Starlight
Lilo & Stitch's Star Trek version 2
Chapter 40: The Way Aboard

“We need to find an opening of some kind,” murmured 419, mainly to herself, as she examined the screen in front of her.

“Gotcha, one exhaust pipe coming up,” 426 peppery replied, tapping in the data. “626, can you keep an eye on the cube thingy?”

“Ih,” 626 answered, adjusting the thrusters a bit.

“Cool, so if anyone needs me, I’ll be playing paddleboard…”

419 looked at him sternly.

“What? It’s probably going to take forev…”

“5,550,198,293,434 matches found.”

Smiling smugly, 419 folded her arms.

“All right, all right… lemme guess, ninety-nine percent of those couldn’t fit a splonk[1] through them,” 426 muttered as he hurriedly tapped in the size specifications.

“No matches found. Did you mean ‘Atlantis’?”

“Er… you added an extra zero,” informed 419, pointing at his screen.

"Oh."

 


 

Now, some empty hallways are named so because of a lack of objects contained within, such as furnishings, drawers, and pictures of Auntie Cay. But others are called ‘empty’ not because they are actually devoid of anything at all, but just because of the lack of any sentient life, or, in some instances, any life whatsoever. This particular hallway was of the latter type, containing within several objects, such as a large LCD screen, a smaller screen with console, and a sign pointing to engineering, but, at this time, no life. That isn’t to say it never had life, such as when Jumba began construction on it, when he tested it for the first time, and when it broke under his weight. More recently, it had herded various beings towards the lower decks, some of which strolled merrily whilst humming tunes that, had this hallway auditory apparati, would have detested grossly.

Some empty hallways even have names, such as HTD5878, N82, or James. The one mentioned above did indeed have a name, A12. Mind you, it was a rather boring name, and, had it been sentient, the hallway would have had it legally changed the first time it heard it (assuming, of cause, it had auditory apparati).

Little did this humble hallway know that it was about to cease to exist.

 


 

“Bwarp! Bwarp! Bwarp!” blared the Red Alert alarm.

“There’s been a hull breach!” Pleakley informed Jumba. “Deck 3 Corridor A12.”

Jumba started typing. “I am now adjusting shields to compen…”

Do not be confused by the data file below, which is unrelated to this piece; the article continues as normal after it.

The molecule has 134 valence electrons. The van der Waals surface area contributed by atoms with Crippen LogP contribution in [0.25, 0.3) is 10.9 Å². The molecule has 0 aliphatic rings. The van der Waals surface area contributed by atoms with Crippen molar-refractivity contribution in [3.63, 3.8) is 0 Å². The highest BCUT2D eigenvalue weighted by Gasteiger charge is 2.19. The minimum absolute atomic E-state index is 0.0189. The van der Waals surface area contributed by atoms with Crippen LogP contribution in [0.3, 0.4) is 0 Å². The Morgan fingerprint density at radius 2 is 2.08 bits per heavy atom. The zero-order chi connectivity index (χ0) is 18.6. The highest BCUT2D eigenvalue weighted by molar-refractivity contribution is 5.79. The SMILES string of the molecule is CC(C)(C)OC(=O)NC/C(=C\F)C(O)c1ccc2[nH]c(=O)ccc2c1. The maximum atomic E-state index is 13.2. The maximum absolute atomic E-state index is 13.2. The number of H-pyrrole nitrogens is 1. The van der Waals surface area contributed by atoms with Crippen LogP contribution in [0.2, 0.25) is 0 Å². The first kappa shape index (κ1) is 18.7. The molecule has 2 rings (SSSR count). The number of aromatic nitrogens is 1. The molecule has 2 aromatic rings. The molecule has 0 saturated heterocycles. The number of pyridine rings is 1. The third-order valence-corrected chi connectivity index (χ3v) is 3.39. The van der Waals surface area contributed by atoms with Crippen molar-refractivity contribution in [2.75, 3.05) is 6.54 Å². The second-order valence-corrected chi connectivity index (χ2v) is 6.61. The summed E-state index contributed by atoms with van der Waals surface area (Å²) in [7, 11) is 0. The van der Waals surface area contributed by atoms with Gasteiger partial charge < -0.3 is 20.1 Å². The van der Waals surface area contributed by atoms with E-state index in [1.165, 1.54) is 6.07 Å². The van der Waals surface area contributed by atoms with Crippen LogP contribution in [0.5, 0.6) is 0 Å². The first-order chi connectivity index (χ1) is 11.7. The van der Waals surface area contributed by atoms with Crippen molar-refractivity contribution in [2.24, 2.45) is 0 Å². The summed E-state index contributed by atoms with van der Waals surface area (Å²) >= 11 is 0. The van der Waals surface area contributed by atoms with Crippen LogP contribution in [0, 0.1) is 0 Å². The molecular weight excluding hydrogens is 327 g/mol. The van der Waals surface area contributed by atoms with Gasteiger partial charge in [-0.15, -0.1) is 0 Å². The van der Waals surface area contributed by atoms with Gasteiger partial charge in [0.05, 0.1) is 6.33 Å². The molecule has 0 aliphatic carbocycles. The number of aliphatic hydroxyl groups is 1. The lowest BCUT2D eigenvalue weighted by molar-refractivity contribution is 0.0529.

“Warning: Hull breach,” the computer read, seemingly oblivious to their awareness of the situation. “Deck 3 Corridor A12. Recompression failure. Recommended cause of action: increase shield integrity around affected area.”

Jumba sighed and continued to type.

 


 

“Hey, 419!” shouted 426.

“What?” called 419 back.

“They’re shooting weird green ray thingys…”

“Just keep looking.”

“Ah, found it! A small conveniently-placed cargo bay-like opening about twelve degrees down and to the right of our position.”

“I don’t like the sound of that,” said 419.

426 shrugged. “Hey, what could possibly go wrong?”

“I’m just saying, it doesn’t bode well,” replied 419. “OK, 626, steer us towards the aperture.”

 

*

 

“Y’know,” 419 muttered, three minutes later, “after all the television you’ve watched, you’d think you know that whenever anyone says ‘what can possibly go wrong’, things always go wrong.”

They were glued to the floor, rigidly swaying on their feet about a metre outside the craft; all the while three Borg drones were menacingly advancing on their position.

“You will be assimilated,” they mandated in unison. “Your technological…”

“OK,” said 426, “I know exactly what to do.”

“…be added to our own. Your culture will…”

“Oh yeah?”

“…to service ours. Resistance is futile!”

“Yeah.”

426 stared at the drones with determination, eyes fixated on their twitching claw-like appendages.

“RUUUN!”

426 grabbed 419’s hand and pulled her towards a passageway leading to what appeared to be a corridor. Wherever it led, it was at least not here, and so with this reasoning in mind, 419 and 426 rushed as fast as they could towards it.

 


 

Alerted by 426’s shout, Stitch ran to the exit of the ship.

Drones. Oh goody.

Firing up the engines, Stitch took the controls of the ship and guided it ‘round the hold, forcing the drones to duck every now and then for fear of decapitation. Setting one in his sights, he triggered the shuttle’s plasma cannons.

Alas, they did not fire.

Annoyed and dismayed, he tried again.

Stupid cannons.

As the shuttle was no longer of any use to him (except for maybe playing a few rounds of “Ten-Drone Bowling”), and as it was about to hit a barrier of vast height, with great haste did Stitch evacuate the craft, not knowing or caring where he would land.

 

*

 

As it so happened, Stitch landed on top of one of the drone’s heads, who, understandably, wasn’t too happy about it; in fact he tried to grab the small blue being that was obscuring his visual cortex and increasing body load by 17.4 percent. Stitch was too quick; he seized the arm and pulled it out of its socket, then started slapping the drone with its own mechanical hand. It was only when the drone decided that enough was enough and he might as well assimilate the strange entity that was on top of him that Stitch leaped off his head and hurried to the nearest exit.


Footnotes

[1] ^ A splonk is, basically, a goo creature. It can fit through just about any crack in existance, hence the expression. Splonks make good pets, and many a splonk can be sighted on Galactic Federation planets.

 


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Copyright © 2013 Mark Kéy-Balchin.